Ms Rickard has called for a “major review” into the massive quantities of data businesses are collecting on customers and how they’re storing it, saying the hacks of Medibank and Optus should be a wake-up call as millions face having their private lives exposed by criminals.
“My daughter got a rental recently – I was appalled beyond belief by what she had to hand over,” Ms Rickard said.
“[They wanted] a tax file number, Medicare and passport documentation.
“It’s really worrying, because you don’t know, even if they take it, you have to email it and that’s an additional vulnerability. You don’t know what they’ve done with it, do they keep it forever?”
Now that the ACCC is on to it, it will only be a matter of time before….?
Don’t forget the industry is very very valuable, and may argue it’s needs with great gusto.
More than 3 million Australian homes are rented (31% of properties). The cost of the average rentals nationally is more than $500 per week. IE $1.5 billion weekly turn over or $78 billion annually. Agents take around 10% of the turn over.
I detect your cynicism but this is really an issue for government. The ACCC can only (attempt to) enforce the law as it is written. It is up to the government to say: enough is enough (and we are part of the problem).
Yes, rentals are an ugly new front in the data wars. It’s fairly obvious that the average property manager doesn’t have as strong IT resources as an Optus or a Medibank and yet even the latter were compromised. So if I were handing over those details to a property manager, I would be very worried indeed. (Is it even legal to demand a TFN???)
Sure but why do they need all the details that you mention in order to generate that turnover?
I have not personally encountered such excessive demands for details. More common, I think, is date of birth and drivers licence details - which is concerning enough.
That of course won’t completely help the 500,000 Queensland drivers who were already affected by the Optus data breach. But for the next data breach …
people raised concerns that it was not two-factor authentication because the numbers were present on the same card.
Is it 2FA? It is and it isn’t.
If someone picks up your purse or wallet in the street (etc.) and takes the drivers licence therefrom then this is a) not 2FA b) not very useful. (However it can be assumed that you will notice the loss quite soon, report it, get a new drivers licence, which will cause a change of drivers licence card number, therefore making the credentials useless to a criminal. So the smarter criminal would get the drivers licence without taking the purse or wallet or indeed just get the numbers from the card without taking anything.)
If a company stores only the drivers licence number but not the drivers licence card number and the company has a data breach then this is as good as 2FA. (So the company does transiently have the drivers licence card number but only for the time it takes to communicate with the Document Verification Service and get a “yes” or “no”.)
There are plenty of film stars who have changed both to suit circumstances.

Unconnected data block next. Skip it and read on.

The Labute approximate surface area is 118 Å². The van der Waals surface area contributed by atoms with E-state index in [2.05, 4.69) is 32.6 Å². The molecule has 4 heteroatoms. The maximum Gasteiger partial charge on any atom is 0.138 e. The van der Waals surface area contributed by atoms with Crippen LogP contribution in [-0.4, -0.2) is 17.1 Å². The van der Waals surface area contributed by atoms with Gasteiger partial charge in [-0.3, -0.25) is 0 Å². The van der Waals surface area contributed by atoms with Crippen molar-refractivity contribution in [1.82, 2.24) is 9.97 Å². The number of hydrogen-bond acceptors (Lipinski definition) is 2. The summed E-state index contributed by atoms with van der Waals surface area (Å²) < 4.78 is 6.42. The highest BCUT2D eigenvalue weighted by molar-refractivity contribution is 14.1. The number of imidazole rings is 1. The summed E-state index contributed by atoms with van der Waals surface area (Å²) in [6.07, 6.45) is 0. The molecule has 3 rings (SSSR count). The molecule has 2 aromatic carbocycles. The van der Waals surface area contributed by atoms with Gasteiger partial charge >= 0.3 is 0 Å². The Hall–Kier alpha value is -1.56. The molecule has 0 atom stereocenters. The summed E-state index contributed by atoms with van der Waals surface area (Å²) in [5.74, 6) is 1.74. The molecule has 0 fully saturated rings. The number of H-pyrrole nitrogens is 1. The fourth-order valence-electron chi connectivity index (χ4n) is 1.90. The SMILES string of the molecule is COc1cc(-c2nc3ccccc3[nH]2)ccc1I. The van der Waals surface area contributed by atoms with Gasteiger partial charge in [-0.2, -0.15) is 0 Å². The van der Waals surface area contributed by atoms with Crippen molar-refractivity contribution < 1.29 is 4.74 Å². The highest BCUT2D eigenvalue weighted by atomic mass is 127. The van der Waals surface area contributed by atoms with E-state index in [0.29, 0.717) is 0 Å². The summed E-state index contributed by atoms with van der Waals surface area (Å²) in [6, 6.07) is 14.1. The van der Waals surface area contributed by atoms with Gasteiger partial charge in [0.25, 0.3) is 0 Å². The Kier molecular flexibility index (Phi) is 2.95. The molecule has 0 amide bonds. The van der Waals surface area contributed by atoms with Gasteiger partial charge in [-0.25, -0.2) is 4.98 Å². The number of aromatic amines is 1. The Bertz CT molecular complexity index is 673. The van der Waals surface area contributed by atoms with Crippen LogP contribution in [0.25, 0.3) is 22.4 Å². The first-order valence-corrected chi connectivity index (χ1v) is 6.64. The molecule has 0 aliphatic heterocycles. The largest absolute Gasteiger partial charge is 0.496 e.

Of course companies will soon start demanding both, because your driver’s licence number is publicly accessible online following the last several breaches. At which point the issuers will add a card number number, and things will start getting ridiculous.
They are supposed to demand both - because both must be passed to the Document Verification Service in order to succeed there. However they are not supposed to store the drivers licence card number. (So it becomes analogous to the card number and CVV for credit cards for a card-not-present transaction.)
So the data breached drivers licence number becomes the “something you know” (you and every hacker) and the non-stored drivers licence card number becomes the “something you have” (because the hacker typically can’t directly get the physical card). (However this is nowhere near as strong as it should be. It’s better than nothing but …)
Funny boy. Of course you most definitely can change your name, film star or otherwise. It may be a hassle but there is a well-defined process for doing so.
I have had an interesting experience regarding the recent data breaches. I received an email from VinoMofo advising me that my personal data had been stolen in their recent data hack. The strange thing was that I could not recall ever signing up to become a VinoMofo member. I confirmed this by trying the password reset - my email didn’t exist in their system. So I contacted VinoMofo and asked what gives.
Will definitely be more careful about signing up for memberships in the future.
It is probably only a matter of time before charities (more precisely, deductible gift recipients) get sucked into the government data vortex - via mandatory collection of the TFN by the charity and mandatory data feed to the government. Therefore increasing the risk to the public.
But for now, not as bad as some of the other recent high-profile breaches. 80,000 is a bit small beer too.
Also, at this time, I don’t think they are claiming that a data breach definitely occurred - only that it may have. We may not know for sure until some sample data appears on the web.